Tom Sorensen

Mario Addison’s deal with Panthers suggests a new role ... but not one he wants most

Carolina Panthers defensive end Mario Addison (97) has a big deal and potentially a new role that expands his duties in the defense. But about that offensive dream ...
Carolina Panthers defensive end Mario Addison (97) has a big deal and potentially a new role that expands his duties in the defense. But about that offensive dream ... dtfoster@charlotteobserver.com

I like to go to a certain restaurant after Carolina Panthers home games, and sometimes see Carolina defensive end Mario Addison there.

Nothing about him suggests he has a job or status so many crave. Addison is quiet and funny, and after one game he and his brother and friends each pulled up on a Segway. They didn’t pull up to the front door. They pulled up to a table. The restaurant was almost empty.

“You want to try it?” he asked.

“Um, nah. But thanks,” I said.

The machine looked undersized. That was the criticism of Addison, who is 6-3 and 260 pounds, when he left Troy State. Undrafted, he played during his first two seasons for Chicago, Washington and Indianapolis.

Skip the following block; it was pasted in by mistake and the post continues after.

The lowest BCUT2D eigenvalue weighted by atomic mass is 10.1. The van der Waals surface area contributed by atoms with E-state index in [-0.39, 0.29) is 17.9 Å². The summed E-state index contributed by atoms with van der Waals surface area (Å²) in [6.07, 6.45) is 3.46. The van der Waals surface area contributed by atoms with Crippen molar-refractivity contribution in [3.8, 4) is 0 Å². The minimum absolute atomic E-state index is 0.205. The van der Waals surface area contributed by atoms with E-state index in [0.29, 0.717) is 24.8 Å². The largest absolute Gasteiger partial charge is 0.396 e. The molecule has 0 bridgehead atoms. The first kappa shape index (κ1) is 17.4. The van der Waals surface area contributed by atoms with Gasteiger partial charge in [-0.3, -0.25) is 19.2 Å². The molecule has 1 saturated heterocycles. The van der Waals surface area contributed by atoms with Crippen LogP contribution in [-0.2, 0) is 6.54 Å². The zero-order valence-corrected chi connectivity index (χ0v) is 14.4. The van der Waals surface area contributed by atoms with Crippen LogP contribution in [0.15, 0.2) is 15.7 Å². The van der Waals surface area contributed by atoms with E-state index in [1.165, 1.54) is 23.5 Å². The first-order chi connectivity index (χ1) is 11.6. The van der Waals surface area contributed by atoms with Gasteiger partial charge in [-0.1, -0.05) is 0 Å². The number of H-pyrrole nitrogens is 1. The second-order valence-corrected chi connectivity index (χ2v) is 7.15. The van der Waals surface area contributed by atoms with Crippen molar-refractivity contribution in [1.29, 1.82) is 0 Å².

The Panthers added him in his second season, 2012, and this week signed him to the career contract for which he’s waited – three years and $22.5 million. Good move by his employer.

Addison, who turns 30 in September, is a much better player than he was when the Panthers discovered him. Last season was his best. He led Carolina with a career high 9.5 sacks. He also had a career high 27 tackles.

Addison is like a closer in baseball, somebody with a 98-mile-an-hour fastball you bring in to shut the opponent down. He often sits on first and second down. Passing downs are his downs. The idea is that if he’s on the field for first and second down, the absence of bulk will wear him down.

But Addison’s new contract suggests a larger role.

A role I hoped he’d play is running back. I’m serious. When a team gets near the goal line, it sometimes brings in a defender and sticks him at tight end. Addison doesn’t want to be a tight end. He wants to run. The man can move with a football in his hands.

How do I know?

He told me. Also, he has evidence.

As a kid on a Peewee team in Birmingham, Ala., he played running back. In high school, he played quarterback.

What was his completion percentage?

Addison might not have had one. When he saw an opening, he took off. He saw a lot of openings.

Addison still runs. He runs past blockers and runs down quarterbacks, and will continue to.

Tom Sorensen is a retired Charlotte Observer columnist. Sign up for his newsletter, and follow him on Twitter: @tomsorensen

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